See, here’s the thing that I love about people of color and white women: we’re hopeful every time a new protest or movement comes along that, like Occupy, speaks to us. We get involved. We organize. We take on leadership. We fight. We stick around, even when racism, sexism, and homophobia become explicit. In other words—when white male dominance is challenged and subsequently, (and staunchly) defended—we hang in there.

Because it always happens.


"White males are used to speaking and running things," said Holder. "You can’t expect them to abdicate the power they have just because they are in this movement."

One of the defining features of the leaderless Occupy movement – aside from the occupation itself – has been its horizontal decision-making in the form of its Arab spring-inspired general assembly. The simple idea behind it: that everyone has a voice.

But a quick glance through the paper, television and web coverage spawned since Occupy’s first march on Wall Street in September reveals that some voices are louder than others. While images of women as victims have endured, those who speak about the ideas and actions have been predominantly male.


WHERE DOES FEMINISM FIT into the kaleidoscopic shape-shifting Occupy movement?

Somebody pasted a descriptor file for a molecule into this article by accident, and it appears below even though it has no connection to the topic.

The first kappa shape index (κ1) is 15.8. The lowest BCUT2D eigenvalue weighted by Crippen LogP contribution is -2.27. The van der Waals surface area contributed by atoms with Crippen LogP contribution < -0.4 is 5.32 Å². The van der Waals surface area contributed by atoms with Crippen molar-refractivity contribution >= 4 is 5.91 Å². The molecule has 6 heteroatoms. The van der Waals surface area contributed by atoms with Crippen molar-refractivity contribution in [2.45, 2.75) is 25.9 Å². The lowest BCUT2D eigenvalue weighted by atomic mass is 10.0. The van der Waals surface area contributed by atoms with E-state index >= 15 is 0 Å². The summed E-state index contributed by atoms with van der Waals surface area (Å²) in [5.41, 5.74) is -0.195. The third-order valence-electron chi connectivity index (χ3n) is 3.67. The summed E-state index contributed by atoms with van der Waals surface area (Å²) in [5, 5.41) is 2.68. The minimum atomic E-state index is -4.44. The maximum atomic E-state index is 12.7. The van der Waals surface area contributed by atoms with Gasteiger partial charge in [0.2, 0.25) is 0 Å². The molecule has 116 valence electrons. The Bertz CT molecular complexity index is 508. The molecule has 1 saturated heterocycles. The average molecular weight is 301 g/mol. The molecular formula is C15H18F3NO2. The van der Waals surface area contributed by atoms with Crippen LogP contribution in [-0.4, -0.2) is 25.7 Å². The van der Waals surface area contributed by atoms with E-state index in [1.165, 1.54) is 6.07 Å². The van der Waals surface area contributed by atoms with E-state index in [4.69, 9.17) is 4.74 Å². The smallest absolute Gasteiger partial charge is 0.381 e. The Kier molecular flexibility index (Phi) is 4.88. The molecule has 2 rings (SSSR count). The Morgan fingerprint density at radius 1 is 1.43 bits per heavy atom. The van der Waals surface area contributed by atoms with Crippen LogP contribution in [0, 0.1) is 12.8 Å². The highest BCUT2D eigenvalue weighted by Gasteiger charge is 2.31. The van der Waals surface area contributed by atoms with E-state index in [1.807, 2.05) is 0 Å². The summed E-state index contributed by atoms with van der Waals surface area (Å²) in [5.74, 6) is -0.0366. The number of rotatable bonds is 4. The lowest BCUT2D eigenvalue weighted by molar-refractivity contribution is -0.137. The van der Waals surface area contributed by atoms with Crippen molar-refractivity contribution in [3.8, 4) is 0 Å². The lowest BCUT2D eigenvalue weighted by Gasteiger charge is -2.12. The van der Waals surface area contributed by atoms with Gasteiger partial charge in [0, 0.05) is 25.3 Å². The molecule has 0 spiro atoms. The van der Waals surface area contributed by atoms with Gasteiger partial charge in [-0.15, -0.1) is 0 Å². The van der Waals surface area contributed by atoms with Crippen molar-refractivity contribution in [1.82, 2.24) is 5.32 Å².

WHERE DOES THE OCCUPY MOVEMENT FIT into feminism? Sarah Seltzer from Alternet and Lucinda Marshall from Occupy Patriarchy provide differing national perspectives.

And local activists Dava Juno, Sheila Nicholls, Alex Banks, and Regina Quetzel Quinones, from Occupy L.A. provide an intersectional analysis and OPEN THE PHONES for your questions and comments.


But when it comes to women, Occupy is really a microcosm of the greater culture at large. This should give comfort to those who find Occupy’s dynamics puzzling — and greatly embarrass those in the movement who see themselves as revolutionaries. America’s gender conflict fault-lines are making a familiar reappearance inside Occupy, with results both predictable and novel.


What we used to do back in the day in college classes where male professors made sexist comments… we brought whistles to class, and every time the man said “girl” or made a demeaning “nice” comment about women, we literally blew the whistle.

In a theology class, every time the male professor used “he” as the pronoun for god, we blew our whistles. It took about a week for these men to stop the sexist words. No shouting needed, just 20 plus women with whistles, plus handing out leaflets explaining the use of the whistles.

Women need to participate in large groups (100 plus), with whistles and stop watches to time male vs. female speech. Women interrupted by other men — whistles could blow loudly while he talked.


I have been the target of oppressive and patriarchal behaviors since I first entered the space of Occupy Denver. I have been pointed out and labeled as violent, though I have never even been involved in a physical confrontation with a participant or the police. I spoke out against the oppressive and aggressive behavior of one security guard/marshall and recommended that he be removed from those roles of power until he complete some kind of an accountability process. I was shut down as was anyone else who spoke against that individual, but more specifically the women who spoke out against him. This is only one example of the type of oppressive patriarchal behavior within #OD.